I gathered my belongings and boarded the bus which waited to take me to a new life. As the six of us sat on the super large coach bus which would deposit us at the airport, I was still struggling with being weepy. The other guys did take notice and didn’t ask why… which is good because I wouldn’t have known how to answer them. One of the guys simply said, “It’s alright. It’s only six weeks (basic training). Don’t be scared.” I told him I wasn’t scared. I didn’t tell him that I was sad because I was alone, no one seemed to care about me and I was mourning the loss of a life I never got to have…
As time passed, my sniffles subsided. The six of us made small talk until our plans to get to Lackland, Airbase in San Antonio, Texas got derailed by a huge snowstorm in Missouri and we had to start talking more so we could figure out what we were supposed to do since our flight got cancelled.
As we figured stuff out, the six of us simply had fun walking around the airport talking and laughing about how funny it was that we were going to be late to basic training. I mean, the beginning of the whole ordeal is supposed to be pretty scary as you arrive in the middle of the night with all sorts of yelling and culture shock and what not…. and we were going to be casually late.
The government eventually approved us to get a hotel room and as we walked into the room, it suddenly dawned on us: Five guys. One girl. Two beds. Tiny room. I was informed by our “leader” (before you leave MEPS, the oldest of the group is officially appointed “leader” until you get to your final destination), that I would have one bed and everyone else would figure it out. I actually did protest at that because I knew how tired everyone was. I mean, the whole military intake process is a long, invasive, boring and often sleep deprived experience, so I assured them that I was okay to share a bed.
I was vetoed. I slept alone.
We did have fun though. We stayed up watching TV and laughing for a long time.
The next day, I was sort of spoiled again. Since we had to squeeze into a flight leaving the next day and there wasn’t enough room, someone had to be bumped to first class. Again, our leader chose me. I didn’t exactly protest this time…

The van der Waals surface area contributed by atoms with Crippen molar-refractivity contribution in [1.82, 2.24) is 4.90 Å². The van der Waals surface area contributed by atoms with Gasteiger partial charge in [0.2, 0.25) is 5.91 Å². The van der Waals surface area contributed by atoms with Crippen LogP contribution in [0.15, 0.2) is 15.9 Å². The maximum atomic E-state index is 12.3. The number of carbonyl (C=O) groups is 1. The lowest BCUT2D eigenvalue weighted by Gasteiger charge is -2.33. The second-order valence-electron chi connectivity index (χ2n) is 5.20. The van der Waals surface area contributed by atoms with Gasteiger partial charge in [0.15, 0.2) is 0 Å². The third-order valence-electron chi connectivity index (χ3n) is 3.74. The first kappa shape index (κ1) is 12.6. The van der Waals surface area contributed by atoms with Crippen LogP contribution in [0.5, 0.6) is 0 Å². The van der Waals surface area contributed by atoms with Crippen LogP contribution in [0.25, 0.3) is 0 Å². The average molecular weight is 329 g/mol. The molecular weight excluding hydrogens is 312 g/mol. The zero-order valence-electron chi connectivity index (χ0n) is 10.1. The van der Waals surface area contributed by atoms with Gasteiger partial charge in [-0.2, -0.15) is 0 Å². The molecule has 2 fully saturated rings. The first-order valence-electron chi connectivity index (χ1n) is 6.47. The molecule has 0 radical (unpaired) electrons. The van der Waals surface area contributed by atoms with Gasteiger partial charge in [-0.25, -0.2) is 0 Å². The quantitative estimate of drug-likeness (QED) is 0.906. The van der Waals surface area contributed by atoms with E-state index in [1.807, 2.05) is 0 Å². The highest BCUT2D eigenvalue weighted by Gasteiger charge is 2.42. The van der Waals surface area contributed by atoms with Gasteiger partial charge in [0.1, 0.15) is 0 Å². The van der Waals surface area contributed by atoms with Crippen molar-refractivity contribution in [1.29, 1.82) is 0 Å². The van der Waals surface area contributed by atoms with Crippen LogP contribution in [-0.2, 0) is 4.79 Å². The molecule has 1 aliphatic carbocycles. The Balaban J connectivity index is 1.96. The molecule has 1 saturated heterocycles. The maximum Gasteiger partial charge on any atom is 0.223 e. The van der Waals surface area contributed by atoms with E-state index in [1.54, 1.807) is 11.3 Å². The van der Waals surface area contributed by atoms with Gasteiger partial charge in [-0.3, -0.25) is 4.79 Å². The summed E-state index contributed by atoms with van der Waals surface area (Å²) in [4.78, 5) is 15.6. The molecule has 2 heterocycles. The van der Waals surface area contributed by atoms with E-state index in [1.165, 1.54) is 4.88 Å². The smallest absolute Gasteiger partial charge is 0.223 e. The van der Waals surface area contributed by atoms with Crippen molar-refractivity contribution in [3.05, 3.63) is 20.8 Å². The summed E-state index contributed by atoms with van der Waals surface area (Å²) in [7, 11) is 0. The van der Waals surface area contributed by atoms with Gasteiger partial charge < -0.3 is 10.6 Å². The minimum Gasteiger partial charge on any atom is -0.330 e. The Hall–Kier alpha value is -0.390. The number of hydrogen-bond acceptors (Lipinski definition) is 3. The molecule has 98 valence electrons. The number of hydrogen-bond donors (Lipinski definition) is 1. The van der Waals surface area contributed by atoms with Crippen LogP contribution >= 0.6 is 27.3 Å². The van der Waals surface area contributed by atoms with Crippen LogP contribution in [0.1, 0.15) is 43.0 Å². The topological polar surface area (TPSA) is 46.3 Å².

As I gratefully cozied into the roomier seat with the warm blanket and smiled hello to the person sitting next to me, I thought for sure I might actually get some good rest before I arrived to the inevitable stress awaiting me in Texas. I was wrong. My neighbor wanted to talk. I guess after a week of very little sleep and lots of stress, my exhaustion was obvious. Maybe the clothes which I had been wearing for too long smelled more than they should have… or maybe my sweet naivety mixed with the exhaustion and dirty clothes made my neighbor intrigued about this little mess of a person sitting beside her in first class. She wanted to know my story.
I was too tired to wear a social mask, so I shared how I came to be sitting next to her that very snowy day to fly from St. Louis to San Antonio. I told her the heart-breaking tale of the day my drunk of a mother kicked me out. I told her about the apartment I found and how I didn’t want that to be my life. I told her about the supremely ungraceful day before in the MEPS station weepily being sworn in to the Air Force…. As she watched my terribly young and tired face tell the story, I watched her jaw drop. “Surely you have other options… What about family?” I told her that my whole family really was quite dysfunctional and that as my personal choice did not want help from my biological family, if any of them really could help anyway. I didn’t see how anyone I was related to could actually help me up….. I saw my family as people willing to help me down and hold me there, but not as a valuable support system in any way. My first class neighbor said, “I’m sorry.” It’s okay, I told her. It really was. Though I knew my life was a mess, it was my mess and even as a very young person, I understood that.